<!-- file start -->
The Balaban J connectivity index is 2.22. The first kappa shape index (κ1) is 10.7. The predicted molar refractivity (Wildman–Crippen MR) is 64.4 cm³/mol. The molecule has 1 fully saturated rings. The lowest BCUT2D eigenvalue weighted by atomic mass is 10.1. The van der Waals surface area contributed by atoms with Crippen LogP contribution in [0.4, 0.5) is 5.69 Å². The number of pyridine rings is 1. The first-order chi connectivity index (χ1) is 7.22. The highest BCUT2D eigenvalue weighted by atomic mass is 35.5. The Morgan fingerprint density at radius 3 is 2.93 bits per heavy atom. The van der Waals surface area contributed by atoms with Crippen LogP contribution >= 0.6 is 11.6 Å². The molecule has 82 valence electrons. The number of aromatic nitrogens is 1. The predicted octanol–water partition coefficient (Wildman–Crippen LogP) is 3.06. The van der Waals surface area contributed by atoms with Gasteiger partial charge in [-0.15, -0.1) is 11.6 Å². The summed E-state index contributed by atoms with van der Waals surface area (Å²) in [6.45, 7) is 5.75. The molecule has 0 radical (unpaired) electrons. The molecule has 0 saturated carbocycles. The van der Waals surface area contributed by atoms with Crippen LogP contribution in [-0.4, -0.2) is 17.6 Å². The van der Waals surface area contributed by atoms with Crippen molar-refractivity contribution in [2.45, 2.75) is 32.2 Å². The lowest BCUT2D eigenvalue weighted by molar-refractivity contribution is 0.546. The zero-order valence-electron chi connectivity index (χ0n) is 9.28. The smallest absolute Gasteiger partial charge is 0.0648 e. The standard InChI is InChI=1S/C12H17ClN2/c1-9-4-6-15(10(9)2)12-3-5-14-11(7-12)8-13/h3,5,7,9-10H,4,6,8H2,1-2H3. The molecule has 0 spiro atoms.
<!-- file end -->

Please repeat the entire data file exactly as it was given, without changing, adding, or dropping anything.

The Balaban J connectivity index is 2.22. The first kappa shape index (κ1) is 10.7. The predicted molar refractivity (Wildman–Crippen MR) is 64.4 cm³/mol. The molecule has 1 fully saturated rings. The lowest BCUT2D eigenvalue weighted by atomic mass is 10.1. The van der Waals surface area contributed by atoms with Crippen LogP contribution in [0.4, 0.5) is 5.69 Å². The number of pyridine rings is 1. The first-order chi connectivity index (χ1) is 7.22. The highest BCUT2D eigenvalue weighted by atomic mass is 35.5. The Morgan fingerprint density at radius 3 is 2.93 bits per heavy atom. The van der Waals surface area contributed by atoms with Crippen LogP contribution >= 0.6 is 11.6 Å². The molecule has 82 valence electrons. The number of aromatic nitrogens is 1. The predicted octanol–water partition coefficient (Wildman–Crippen LogP) is 3.06. The van der Waals surface area contributed by atoms with Gasteiger partial charge in [-0.15, -0.1) is 11.6 Å². The summed E-state index contributed by atoms with van der Waals surface area (Å²) in [6.45, 7) is 5.75. The molecule has 0 radical (unpaired) electrons. The molecule has 0 saturated carbocycles. The van der Waals surface area contributed by atoms with Crippen LogP contribution in [-0.4, -0.2) is 17.6 Å². The van der Waals surface area contributed by atoms with Crippen molar-refractivity contribution in [2.45, 2.75) is 32.2 Å². The lowest BCUT2D eigenvalue weighted by molar-refractivity contribution is 0.546. The zero-order valence-electron chi connectivity index (χ0n) is 9.28. The smallest absolute Gasteiger partial charge is 0.0648 e. The standard InChI is InChI=1S/C12H17ClN2/c1-9-4-6-15(10(9)2)12-3-5-14-11(7-12)8-13/h3,5,7,9-10H,4,6,8H2,1-2H3. The molecule has 0 spiro atoms.